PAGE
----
Onion, Leek and Garlic Transformation by Co-Cultivation with Agrobacterium

  • C. C. Eady
Part of the Molecular Methods of Plant Analysis book series (MOLMETHPLANT, volume 23)


Allium species are difficult to transform. Because of the difficulties, the genus is amongst the last commercially important vegetable genus for which gene transformation protocols are being developed. The protocols outlined in this chapter are still in their infancy and in the case of leek and garlic, they are the only successful reports of Agrobacterium-mediated transformation for those particular species (at the time of going to press). For onions, only two protocols have been published. Of these, only the one described below (Sects. 4.2.1 and 4.2.2) has been routinely used to produce transgenic onions containing several different traits. Therefore, the reader should be aware that while every effort has been made to accurately report the technology that is currently being used, there is every likelihood that these protocols can be improved upon or that new protocols may arise that will supersede what is reported here. This chapter deals with Agrobacterium-mediated transformation and does not cover direct gene transfer methods, such as biolistics and cell fusion-mediated transformation or interspecific gene integrations. For information on these gene transfer techniques in Allium species, the reader is referred to Eady (1995, 2002a,b), Buitveld (1998) and Kik (2002). This chapter does not cover the history of Allium transformation, gene delivery, gene regulation, and cell culture research, or the potential applications and risks of the technology to alliums. These have been covered in previous reviews (Eady 1995, 2002a,b). This chapter outlines the current state of the technology and how it is being applied. Rather inevitably, in this day and age, it is possible that some current applications have been omitted as some research may be subject to nondisclosure due to its commercial sensitivity. There may also be other cases for which published results are not yet available.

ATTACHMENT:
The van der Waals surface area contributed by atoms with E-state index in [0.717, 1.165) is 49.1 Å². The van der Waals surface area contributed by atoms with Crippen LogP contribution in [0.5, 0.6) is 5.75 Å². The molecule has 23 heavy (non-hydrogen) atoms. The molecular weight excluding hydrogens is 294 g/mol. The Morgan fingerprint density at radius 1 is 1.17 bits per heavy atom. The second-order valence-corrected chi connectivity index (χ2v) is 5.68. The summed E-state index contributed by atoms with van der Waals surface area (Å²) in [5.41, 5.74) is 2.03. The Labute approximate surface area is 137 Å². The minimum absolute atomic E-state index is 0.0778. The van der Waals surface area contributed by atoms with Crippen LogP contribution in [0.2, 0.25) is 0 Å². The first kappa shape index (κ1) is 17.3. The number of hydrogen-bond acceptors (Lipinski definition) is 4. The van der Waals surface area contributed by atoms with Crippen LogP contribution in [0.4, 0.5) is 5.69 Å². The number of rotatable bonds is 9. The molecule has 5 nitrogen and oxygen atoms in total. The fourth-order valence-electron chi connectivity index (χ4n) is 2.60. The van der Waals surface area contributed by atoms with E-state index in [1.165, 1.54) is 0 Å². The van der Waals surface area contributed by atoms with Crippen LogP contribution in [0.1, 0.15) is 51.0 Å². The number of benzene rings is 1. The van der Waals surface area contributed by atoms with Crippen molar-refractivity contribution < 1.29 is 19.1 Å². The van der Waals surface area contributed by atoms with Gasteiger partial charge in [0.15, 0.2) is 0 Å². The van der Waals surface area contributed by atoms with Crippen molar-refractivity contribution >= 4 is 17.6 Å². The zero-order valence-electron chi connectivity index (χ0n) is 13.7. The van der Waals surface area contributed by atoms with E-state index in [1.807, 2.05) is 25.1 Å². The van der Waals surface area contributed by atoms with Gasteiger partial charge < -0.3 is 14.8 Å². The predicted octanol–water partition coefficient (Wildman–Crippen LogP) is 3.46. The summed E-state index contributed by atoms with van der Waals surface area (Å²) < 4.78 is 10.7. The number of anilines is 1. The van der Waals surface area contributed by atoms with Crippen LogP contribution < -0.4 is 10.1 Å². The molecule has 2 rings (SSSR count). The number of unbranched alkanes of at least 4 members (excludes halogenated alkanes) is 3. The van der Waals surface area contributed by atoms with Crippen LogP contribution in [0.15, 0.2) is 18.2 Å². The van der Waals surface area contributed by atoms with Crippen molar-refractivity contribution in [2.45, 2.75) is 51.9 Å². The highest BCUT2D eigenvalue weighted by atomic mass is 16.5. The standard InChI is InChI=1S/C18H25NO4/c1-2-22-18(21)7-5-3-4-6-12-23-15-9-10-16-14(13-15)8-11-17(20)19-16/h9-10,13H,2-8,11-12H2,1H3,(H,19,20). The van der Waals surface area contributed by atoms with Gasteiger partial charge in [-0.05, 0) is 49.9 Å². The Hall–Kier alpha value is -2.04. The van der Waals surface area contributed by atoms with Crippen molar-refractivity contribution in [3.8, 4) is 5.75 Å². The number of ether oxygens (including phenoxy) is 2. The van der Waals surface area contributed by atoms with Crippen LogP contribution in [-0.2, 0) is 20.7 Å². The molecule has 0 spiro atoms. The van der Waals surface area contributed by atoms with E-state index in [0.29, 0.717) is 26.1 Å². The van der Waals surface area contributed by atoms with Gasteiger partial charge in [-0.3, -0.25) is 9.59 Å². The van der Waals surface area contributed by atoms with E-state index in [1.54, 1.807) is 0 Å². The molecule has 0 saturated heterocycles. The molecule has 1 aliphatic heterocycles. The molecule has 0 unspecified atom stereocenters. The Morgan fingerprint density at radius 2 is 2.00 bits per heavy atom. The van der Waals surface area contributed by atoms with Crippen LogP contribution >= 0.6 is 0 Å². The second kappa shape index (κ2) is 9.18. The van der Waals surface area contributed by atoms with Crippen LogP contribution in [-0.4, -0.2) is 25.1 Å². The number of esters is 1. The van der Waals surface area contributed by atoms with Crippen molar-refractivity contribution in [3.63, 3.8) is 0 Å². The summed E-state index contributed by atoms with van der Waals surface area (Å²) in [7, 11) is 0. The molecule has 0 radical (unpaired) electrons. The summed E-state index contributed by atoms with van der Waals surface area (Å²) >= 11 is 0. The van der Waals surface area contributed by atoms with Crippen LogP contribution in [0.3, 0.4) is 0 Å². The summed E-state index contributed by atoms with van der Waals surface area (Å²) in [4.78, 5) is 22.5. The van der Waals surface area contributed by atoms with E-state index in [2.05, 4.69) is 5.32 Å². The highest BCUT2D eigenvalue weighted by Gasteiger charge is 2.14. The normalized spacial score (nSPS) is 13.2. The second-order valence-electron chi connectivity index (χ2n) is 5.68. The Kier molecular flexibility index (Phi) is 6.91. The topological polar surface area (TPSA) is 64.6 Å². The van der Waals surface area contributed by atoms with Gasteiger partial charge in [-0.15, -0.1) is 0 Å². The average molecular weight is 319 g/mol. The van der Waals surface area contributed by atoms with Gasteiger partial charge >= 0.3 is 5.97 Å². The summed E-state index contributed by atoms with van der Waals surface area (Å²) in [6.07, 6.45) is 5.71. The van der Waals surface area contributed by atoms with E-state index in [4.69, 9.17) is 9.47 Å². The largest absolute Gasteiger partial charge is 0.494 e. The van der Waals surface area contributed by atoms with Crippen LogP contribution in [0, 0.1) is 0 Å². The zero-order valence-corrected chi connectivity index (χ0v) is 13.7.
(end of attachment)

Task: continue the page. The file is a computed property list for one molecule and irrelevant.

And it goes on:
Vortex Carbohydrate Assimilation Microbial Degradation Pyruvate 


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© Springer-Verlag Berlin Heidelberg 2003

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  • C. C. Eady

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